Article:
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Red Hot Red Hat, Mageia Gives Back, and Linux Awards

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Today in Linux news, the Mint project announced the release candidate for 17.1 KDE. In other news the Mageia project donates 250€ to GCompris and TheStreet says Red Hat stock is poised to become "red hot" in 2015. LinuxQuestions.org announced their 2014 Members Choice Awards today and Bruce Byfield has some tips for KDE users.

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Reviewing 2014, Penguin Porn, and Dropping Distros

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Today in Linux news are several reviews of the events of 2014. Elsewhere Linux.conf.au lost its hashtag to an adult entertainment awards and another Linux security flaw is making the news rounds. KDE 3-clone Trinity desktop saw a new release and Bruce Byfield asks why the number of Linux distributions are declining.

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2015 Predictions and Coming Attractions

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As 2014 draws to a close a few folks are looking ahead to 2015. Jack Wallen pens his predictions for Linux next year. Phoronix has gathered a few Fedora 22 tidbits and OMG!Ubuntu! has some for Ubuntu 15.04. Dedoimedo.com reviews Kali Linux and the Hecktic Geek tests Fedora 21. And finally today, Dedoimedo picks his top Xfce distro of the year.

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LibreOffice 4.2.8 and Other Must-have Apps

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The Document Foundation today announced the release of LibreOffice 4.2.8, the final update to the 4.2 branch. Steven J. Vaughan-Nichols brags on his favorite Linux applications and Chema Martin says "Fedora 21 absolutely rocks." And finally today, Chris Hoffman said "2014 shattered the myth of Linux impenetrability."

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Red Hat 7.1 Beta, Malware History, and Bug Reports

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In the Linux feeds this evening was the announcement of Red Hat Enterprise Linux 7.1 Beta. In other news, Jon Gold takes us down Linux malware memory lane and Derrik Diener looks at some terminal emulators - one that was new to me. Elsewhere Bruce Byfield discusses why he don't file bug reports and Jack Germain says 4MLinux is so lightweight it's anemic.

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Linux Ruled 2014, Codenames, and Steam Linux Sales

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There were lots of interesting tidbits in today's Linux feeds. Silviu Stahie wonders if Linux's advancements in 2014 were enough to finally declare it the "year of Linux." Elsewhere, Larry Cafiero laments Fedora's decision to forgo codenames and Kevin Fenzi explains what happened to Fedora servers yesterday after release. Jack M. Germain reviews How Linux Works: What Every Superuser Should Know and GOL explains how Steam computes Linux sales.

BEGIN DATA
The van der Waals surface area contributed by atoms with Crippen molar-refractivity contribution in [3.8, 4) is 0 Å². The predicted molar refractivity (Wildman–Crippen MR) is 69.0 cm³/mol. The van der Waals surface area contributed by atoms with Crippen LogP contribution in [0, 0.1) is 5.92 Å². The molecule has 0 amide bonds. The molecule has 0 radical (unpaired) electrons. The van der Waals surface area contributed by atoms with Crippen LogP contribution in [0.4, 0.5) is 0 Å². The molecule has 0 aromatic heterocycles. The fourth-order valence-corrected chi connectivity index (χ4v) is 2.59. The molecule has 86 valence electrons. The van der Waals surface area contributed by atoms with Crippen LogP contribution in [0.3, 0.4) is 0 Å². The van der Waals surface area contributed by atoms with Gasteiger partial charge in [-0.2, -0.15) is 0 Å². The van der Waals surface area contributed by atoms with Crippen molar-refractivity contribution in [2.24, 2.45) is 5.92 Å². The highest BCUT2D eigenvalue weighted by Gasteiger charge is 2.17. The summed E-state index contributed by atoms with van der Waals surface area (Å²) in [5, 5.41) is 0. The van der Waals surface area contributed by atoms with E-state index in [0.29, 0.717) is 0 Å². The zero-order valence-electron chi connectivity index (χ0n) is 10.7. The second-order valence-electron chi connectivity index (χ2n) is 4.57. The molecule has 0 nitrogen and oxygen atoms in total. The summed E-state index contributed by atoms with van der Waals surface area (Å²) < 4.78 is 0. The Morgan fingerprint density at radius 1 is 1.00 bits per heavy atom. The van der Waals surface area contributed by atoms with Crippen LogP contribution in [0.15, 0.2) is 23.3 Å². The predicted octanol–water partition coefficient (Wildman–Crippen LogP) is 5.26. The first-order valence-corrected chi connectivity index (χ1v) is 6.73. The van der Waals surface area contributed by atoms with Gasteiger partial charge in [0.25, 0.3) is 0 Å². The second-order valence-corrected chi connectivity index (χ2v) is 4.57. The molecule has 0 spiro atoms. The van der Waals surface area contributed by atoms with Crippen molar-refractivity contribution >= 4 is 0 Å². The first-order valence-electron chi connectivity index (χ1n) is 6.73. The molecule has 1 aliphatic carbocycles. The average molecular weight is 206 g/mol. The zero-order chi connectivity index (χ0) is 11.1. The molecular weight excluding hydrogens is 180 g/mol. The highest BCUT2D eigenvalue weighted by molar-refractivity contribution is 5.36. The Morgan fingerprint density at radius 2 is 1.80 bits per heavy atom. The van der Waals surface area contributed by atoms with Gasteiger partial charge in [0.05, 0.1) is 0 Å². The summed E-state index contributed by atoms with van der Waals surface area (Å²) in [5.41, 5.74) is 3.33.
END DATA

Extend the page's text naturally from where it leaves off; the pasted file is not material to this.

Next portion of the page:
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CentOS Rolls Along as openSUSE 12.3 Nears EOL

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Karanbir Singh today announced the inaugural release of CentOS rolling builds. CentOS will be releasing monthly respins of CentOS to include "all security, bugfix, enhancement and general updates." In other news, openSUSE 12.3 nears the end of its support and hit game BioShock Infinite looks to be heading to a Linux machine near you.

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Fedora 21 a GO after Another RC, New Development Tick-Tock

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The big news today is that a fifth release candidate for Fedora 21 was needed, but Fedora 21 was given a GO for the December 9 release. Fedora folks are also talking about a '"Tick-tock" release cadence' for future versions, which would alternate feature releases with "release engineering and QA process and tooling."

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Open Washing, Kali Story, and Fedora RC4

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In the Linuxphere today Adam Williamson announced Fedora 21 Final Release Candidate 4. Lifehacker is running an interview with Kali developer Mati Aharoni and the Linux Foundation released a study on Linux usage trends. Patrick Masson discusses "openwashing" and Linux gaming reaches new milestones. In software news Opera 26 was released, Eric Geier presents firewall options, and The Register features 10 "freeware apps" for Linux.

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Readers' Choices, Linux Philosophy, and Fedora Numbers

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Today in Linux news the Linux Journal's Reader's Choice Award winners for 2014 were posted. David Both discusses "the Linux philosophy" and Marcel Gagne answers "What is Linux?" Matthew Miller says Fedora 21 "on track" and Anne Nicolas posts an interview with Mageia developer David Walser. The Linux Voice asks if Devuan is a good thing and Steven Ovadia talks to Linux developer and writer Akkana Peck.

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